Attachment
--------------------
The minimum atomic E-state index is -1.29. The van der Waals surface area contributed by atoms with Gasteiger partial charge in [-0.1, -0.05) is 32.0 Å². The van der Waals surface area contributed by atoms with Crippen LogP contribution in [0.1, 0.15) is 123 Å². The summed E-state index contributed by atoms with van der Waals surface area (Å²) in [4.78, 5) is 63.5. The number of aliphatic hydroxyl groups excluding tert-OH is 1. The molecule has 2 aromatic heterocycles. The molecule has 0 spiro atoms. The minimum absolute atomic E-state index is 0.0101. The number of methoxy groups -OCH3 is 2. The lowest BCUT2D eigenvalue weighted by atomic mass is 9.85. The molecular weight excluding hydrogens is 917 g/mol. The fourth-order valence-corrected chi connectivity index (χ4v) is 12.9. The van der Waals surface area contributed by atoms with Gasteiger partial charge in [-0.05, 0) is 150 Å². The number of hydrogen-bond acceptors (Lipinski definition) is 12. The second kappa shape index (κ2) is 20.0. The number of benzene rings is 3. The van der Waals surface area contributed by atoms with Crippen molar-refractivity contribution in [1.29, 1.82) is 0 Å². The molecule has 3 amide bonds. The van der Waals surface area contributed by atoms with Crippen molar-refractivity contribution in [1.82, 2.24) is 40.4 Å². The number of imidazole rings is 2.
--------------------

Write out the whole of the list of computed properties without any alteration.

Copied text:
The minimum atomic E-state index is -1.29. The van der Waals surface area contributed by atoms with Gasteiger partial charge in [-0.1, -0.05) is 32.0 Å². The van der Waals surface area contributed by atoms with Crippen LogP contribution in [0.1, 0.15) is 123 Å². The summed E-state index contributed by atoms with van der Waals surface area (Å²) in [4.78, 5) is 63.5. The number of aliphatic hydroxyl groups excluding tert-OH is 1. The molecule has 2 aromatic heterocycles. The molecule has 0 spiro atoms. The minimum absolute atomic E-state index is 0.0101. The number of methoxy groups -OCH3 is 2. The lowest BCUT2D eigenvalue weighted by atomic mass is 9.85. The molecular weight excluding hydrogens is 917 g/mol. The fourth-order valence-corrected chi connectivity index (χ4v) is 12.9. The van der Waals surface area contributed by atoms with Gasteiger partial charge in [-0.05, 0) is 150 Å². The number of hydrogen-bond acceptors (Lipinski definition) is 12. The second kappa shape index (κ2) is 20.0. The number of benzene rings is 3. The van der Waals surface area contributed by atoms with Crippen molar-refractivity contribution in [1.29, 1.82) is 0 Å². The molecule has 3 amide bonds. The van der Waals surface area contributed by atoms with Crippen molar-refractivity contribution in [1.82, 2.24) is 40.4 Å². The number of imidazole rings is 2.